Birdsongs 101: Tips on how to identify birds by song

A spotted towhee on a branch in midsong Createive Commons Share-Alike 2.0 by Mike's Birds
A bird doesn’t sing because it has an answer, it sings because it has a song. –Maya Angelou ((c) Mike’s Birds, Creative Commons)

Learning to bird by ear can be a huge challenge to many, even for experienced birders. However, with the right tools and tips, you can be on your way to tackling new species of birds by their song every day.

In this post, I provide some useful tips that can help you begin identifying birds by their song. By continuing to observe the birds that you see, listening to recordings, and even seeking out experts for advice, you will become more educated and confident with identifying birds not only by sight, but also by their beautiful songs.

Observe and Listen

hiker on hill oerlooking rolling hills in distance.
Listen to bird songs as you walk around. (c) Robert Morris

When you are out birding and spot a bird; stop, look, and listen. Focus on the species and then use your field guide or mobile app to help you identify it. Once you believe you have successfully identified the bird, see if the bird sings. If it does, make that connection between the bird that you have just spotted and the song that it is singing in your head. It may not all stick at once, but with practice and repetition, you are sure to get it!

Listening to Recordings

You can listen to bird songs online as well as through mobile apps such as Merlin Bird I.D. and Audubon Bird Guide. The Cornell Lab of Ornithology’s Macaulay Library is a great resource with more than 600 bird sounds. Or check out the bird calls of Feeder Birds of the Willamette Valley with this video playlist from Neighborhood Naturalist[.

Begin by listening to bird songs of birds you may see often in your background or on your nature walks. Play them often to yourself. As you are listening to songs, listen to and analyze elements like tone, repetition, pitch, and rhythm:

Tone– pay attention to the way a certain bird’s song sounds. Some birds’ songs may sound like a whistle, while others may sound scratchy. Sometimes the song may even come off like a clear trill.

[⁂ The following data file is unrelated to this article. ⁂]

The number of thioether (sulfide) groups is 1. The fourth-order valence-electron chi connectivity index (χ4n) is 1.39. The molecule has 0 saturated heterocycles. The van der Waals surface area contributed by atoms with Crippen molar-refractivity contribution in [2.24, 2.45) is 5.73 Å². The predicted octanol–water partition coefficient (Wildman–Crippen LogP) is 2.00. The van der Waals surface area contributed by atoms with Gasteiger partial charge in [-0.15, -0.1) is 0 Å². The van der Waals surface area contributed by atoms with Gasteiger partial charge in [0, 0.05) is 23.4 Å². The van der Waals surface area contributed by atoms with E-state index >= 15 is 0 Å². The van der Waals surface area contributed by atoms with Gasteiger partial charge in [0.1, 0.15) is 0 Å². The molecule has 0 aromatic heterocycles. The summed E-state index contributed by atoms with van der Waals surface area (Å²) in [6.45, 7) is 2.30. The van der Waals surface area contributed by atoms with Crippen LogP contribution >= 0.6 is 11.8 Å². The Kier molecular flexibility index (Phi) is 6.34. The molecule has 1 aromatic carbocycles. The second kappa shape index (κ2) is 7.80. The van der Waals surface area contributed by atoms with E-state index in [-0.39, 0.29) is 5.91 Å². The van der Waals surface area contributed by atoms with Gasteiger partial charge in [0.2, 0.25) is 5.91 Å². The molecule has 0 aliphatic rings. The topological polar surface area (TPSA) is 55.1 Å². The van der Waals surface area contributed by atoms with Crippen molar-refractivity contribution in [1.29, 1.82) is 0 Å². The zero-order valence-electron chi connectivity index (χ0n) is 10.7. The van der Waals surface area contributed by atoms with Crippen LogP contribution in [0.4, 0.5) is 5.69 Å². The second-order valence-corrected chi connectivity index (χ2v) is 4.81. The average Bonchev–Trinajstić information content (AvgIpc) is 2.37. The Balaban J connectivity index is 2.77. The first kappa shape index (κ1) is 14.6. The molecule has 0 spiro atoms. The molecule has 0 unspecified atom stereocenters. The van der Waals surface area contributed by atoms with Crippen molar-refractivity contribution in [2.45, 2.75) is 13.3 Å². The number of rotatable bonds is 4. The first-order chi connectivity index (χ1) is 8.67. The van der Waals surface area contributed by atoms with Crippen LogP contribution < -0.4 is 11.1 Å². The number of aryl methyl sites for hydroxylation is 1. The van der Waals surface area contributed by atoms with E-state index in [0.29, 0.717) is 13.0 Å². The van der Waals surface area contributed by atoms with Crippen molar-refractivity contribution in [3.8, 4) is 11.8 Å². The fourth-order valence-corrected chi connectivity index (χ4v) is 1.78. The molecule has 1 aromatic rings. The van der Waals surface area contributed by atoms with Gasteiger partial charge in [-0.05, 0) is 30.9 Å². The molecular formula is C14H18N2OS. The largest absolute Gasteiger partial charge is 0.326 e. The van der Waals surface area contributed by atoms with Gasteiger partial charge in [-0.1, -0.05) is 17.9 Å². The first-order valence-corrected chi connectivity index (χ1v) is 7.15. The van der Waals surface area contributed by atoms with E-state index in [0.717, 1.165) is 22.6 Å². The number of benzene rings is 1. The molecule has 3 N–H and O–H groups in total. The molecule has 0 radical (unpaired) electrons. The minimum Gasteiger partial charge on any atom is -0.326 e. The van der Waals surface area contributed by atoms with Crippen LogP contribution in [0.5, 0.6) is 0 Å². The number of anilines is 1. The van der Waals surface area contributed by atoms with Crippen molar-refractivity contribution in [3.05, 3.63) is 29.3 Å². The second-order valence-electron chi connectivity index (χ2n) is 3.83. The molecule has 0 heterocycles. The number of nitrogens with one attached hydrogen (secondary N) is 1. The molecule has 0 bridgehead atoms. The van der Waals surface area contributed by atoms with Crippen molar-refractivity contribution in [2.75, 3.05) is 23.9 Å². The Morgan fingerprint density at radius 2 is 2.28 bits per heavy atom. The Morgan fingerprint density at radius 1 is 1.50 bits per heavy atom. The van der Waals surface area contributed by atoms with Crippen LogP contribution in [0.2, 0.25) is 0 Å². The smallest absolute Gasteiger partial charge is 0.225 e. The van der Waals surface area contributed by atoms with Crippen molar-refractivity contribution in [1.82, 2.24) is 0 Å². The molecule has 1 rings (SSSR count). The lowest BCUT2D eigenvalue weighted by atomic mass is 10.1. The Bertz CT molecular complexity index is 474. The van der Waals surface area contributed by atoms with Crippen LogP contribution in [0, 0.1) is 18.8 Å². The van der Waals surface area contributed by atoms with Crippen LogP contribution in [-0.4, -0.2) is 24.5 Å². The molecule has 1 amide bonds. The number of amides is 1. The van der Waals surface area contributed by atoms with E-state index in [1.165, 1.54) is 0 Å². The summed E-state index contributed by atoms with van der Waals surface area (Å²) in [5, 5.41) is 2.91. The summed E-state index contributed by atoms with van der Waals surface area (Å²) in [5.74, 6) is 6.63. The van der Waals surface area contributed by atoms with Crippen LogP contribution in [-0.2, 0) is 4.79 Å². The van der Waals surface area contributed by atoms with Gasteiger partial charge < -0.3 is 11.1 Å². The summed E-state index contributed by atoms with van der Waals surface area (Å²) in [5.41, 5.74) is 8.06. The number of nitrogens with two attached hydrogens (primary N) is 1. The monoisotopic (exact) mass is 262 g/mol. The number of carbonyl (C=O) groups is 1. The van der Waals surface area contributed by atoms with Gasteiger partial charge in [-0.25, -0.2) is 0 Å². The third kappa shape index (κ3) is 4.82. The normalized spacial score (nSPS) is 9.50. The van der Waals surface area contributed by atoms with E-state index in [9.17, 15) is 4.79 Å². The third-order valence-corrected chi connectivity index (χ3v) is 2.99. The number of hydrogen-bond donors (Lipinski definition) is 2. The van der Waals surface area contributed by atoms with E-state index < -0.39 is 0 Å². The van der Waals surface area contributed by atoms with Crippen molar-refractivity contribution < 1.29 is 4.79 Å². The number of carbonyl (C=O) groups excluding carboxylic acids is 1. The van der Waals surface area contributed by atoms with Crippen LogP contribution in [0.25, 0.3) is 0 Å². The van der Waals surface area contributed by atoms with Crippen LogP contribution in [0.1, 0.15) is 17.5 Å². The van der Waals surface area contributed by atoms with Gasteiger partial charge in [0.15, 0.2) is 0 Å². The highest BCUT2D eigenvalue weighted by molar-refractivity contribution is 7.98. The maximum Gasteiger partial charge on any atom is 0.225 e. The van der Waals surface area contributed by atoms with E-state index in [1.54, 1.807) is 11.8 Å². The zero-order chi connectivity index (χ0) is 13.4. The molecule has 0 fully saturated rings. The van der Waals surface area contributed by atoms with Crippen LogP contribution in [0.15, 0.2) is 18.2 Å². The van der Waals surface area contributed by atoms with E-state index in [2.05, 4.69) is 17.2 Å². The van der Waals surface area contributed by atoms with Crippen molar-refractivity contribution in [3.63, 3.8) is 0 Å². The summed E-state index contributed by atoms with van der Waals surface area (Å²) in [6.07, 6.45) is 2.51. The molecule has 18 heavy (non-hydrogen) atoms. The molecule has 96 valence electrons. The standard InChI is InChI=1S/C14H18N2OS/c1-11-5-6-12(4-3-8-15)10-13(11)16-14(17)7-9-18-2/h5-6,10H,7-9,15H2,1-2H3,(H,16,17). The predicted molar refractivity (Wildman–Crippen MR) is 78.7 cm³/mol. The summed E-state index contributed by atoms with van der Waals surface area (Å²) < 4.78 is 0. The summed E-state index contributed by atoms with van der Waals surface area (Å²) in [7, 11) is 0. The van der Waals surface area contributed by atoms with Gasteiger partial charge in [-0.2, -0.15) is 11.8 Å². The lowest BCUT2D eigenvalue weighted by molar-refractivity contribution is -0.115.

Repetition– some birds may repeat syllables or phrases when they sing. Birds such as Northern Mockingbirds (Mimus polyglottos) will usually repeat their phrases anywhere from one to three times.

Pitch-note the sounds of songs from smaller birds versus larger birds. Smaller birds like Chipping Sparrows (Spizella passerina), will typically make louder and higher sounds. Larger birds like Grackles (Quiscalus quiscula), will usually make deeper sounds.

Rhythm– pay attention to the tempo; some birds may sing very fast, while other birds may sing very slowly.

Recognize Fun Sayings

An owl on a maple tree
The barred owl wants to know, “Who cooks for you?”

When some birds sing, their songs may sound like a phrase. This memory device is known as mnemonics. For example, the Barred Owl (Strix varia) says “Who Cooks for You” while the Carolina Wren (Thryothorus ludovicianus) says “Teakettle, Teakettle.” Some birds like the Eastern Phoebe (Sayornis phoebe) may even say their name: “Fee-be, Fee-be.”

Seek Out Experts

If you know someone who is a more experienced birder, seek out their help and guidance as a tool. More experienced birders may share with you their own personal tips and tricks for identifying birds by their songs. Check out the Audubon Society of Corvallis and Neighborhood Naturalist and attend birding trips or bird walks that are led by experienced birders.

I hope these tips will help get you started with learning how to bird by ear. It is a wonderful skill to have, and with a bit of practice, you will become knowledgeable and be able to continue to identify new birds every day!

Additional Resources

Visit the Cornell Lab of Ornithology’s All About Birds for additional resources and tips.